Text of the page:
Sint Maarten/Saint Martin, two names for one rather small island. This now peaceful Caribbean island has a long and bloody history. Violence began long before the day Columbus first sighted the island in 1493 on November 11, the holy day of Saint Martin of Tours. He claimed the island for Spain, naming it Isla de San Martin. Throughout history, the island changed hands many times between Spain, France, Holland, Britain and Denmark. Before the Europeans came, fierce Caribs conquered peaceful Arawak natives on Saint Martin and all around the Caribbean. They disposed of the men by having them for dinner. With the men out of the way, they took the women (who probably had no choice in the matter) as wives. The word cannibal comes from the Spanish pronunciation of the Arawak word for Carib.
Dutch settlers came for the island's abundant salt, used as a food preservative in colonial times. Spaniards conquered the Dutch, evicting them from the island and enlarging a fort the Dutch built for their own use. Meanwhile French farmers came to the island to grow tobacco. The Dutch returned and eventually the Spanish left. In 1648 the French and Dutch squared off, each with a man starting from the same point and walking opposite directions around the outer edge of the island. The dividing line drawn from the place they started to the place they met gave France the larger share of the island per a treaty signed at the top of Mt. Concordia. All these years later, we can only speculate why the French ended up with the lion's share. Did the French man cheat and run? Did the Dutch man fall asleep on the job? Was the terrain that much harder to cross on the south side of the island? Or did walking the coastline of some large bays on the south end take more time than the slightly straighter northern coastline? Perhaps the French fleet of warships just off the coast influenced the final outcome. Whatever the reason, the treaty did not end the squabbles among nations at that time. Several countries claimed it for their own as it changed hands 16 times among the French, Dutch and English until 1816 when peace finally came with the restoration of the French and Dutch zones. The Concordia agreement, still in effect to this day, is now the world's oldest still-active undisputed treaty.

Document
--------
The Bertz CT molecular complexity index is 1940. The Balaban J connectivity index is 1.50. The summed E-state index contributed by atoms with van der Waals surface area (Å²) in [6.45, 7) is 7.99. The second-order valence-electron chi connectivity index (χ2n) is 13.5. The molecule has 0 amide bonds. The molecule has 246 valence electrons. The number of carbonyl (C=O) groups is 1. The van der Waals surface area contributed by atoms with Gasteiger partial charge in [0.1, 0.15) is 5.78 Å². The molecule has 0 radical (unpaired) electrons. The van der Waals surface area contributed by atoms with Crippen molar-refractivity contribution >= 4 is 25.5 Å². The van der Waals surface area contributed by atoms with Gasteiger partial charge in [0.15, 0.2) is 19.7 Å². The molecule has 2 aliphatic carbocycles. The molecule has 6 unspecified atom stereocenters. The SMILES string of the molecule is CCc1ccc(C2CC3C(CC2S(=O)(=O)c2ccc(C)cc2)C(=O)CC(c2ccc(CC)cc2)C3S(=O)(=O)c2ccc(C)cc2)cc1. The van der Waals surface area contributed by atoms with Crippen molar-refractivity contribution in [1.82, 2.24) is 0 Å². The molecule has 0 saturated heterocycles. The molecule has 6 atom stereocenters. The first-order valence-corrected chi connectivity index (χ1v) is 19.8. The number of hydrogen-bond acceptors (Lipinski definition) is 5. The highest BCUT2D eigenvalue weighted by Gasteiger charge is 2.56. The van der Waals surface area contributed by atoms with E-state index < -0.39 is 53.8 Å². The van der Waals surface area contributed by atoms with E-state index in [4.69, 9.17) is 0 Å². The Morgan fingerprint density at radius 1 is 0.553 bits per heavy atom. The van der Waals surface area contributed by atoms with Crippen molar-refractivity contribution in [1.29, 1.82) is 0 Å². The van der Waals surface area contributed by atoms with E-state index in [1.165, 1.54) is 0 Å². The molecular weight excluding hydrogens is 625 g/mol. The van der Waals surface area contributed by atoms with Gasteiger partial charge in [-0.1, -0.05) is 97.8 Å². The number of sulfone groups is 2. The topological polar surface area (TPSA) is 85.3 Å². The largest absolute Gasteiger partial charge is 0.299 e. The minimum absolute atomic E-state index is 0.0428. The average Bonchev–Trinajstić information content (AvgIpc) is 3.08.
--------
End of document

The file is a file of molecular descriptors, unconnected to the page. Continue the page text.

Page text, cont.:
Other nations weren't the only thing islanders had to worry about. Pirates of the Caribbean brings thoughts to our minds of movies and Disney rides. We may smile at those words, but a couple centuries ago they brought fear and terror from the threat of attacks far greater than those of the current pirates near Somalia. Pirates ran rampant throughout the Caribbean, attracted by the growing number of merchant ships, especially those carrying silver from Mexico or Peru. The Caribbean covered too broad an area for even the many Spanish forts scattered throughout the region to keep pirates under control. Warring nations encouraged more activity from pirates and smugglers, often pleased when pirates attacked their foes. With no organized opposition, pirates found safe haven on Saint Martin. Rumors of buried treasure still float around the island, but whether there is any truth to those rumors nobody knows. I wonder if it is a coincidence finding the word rat in the middle of pirate.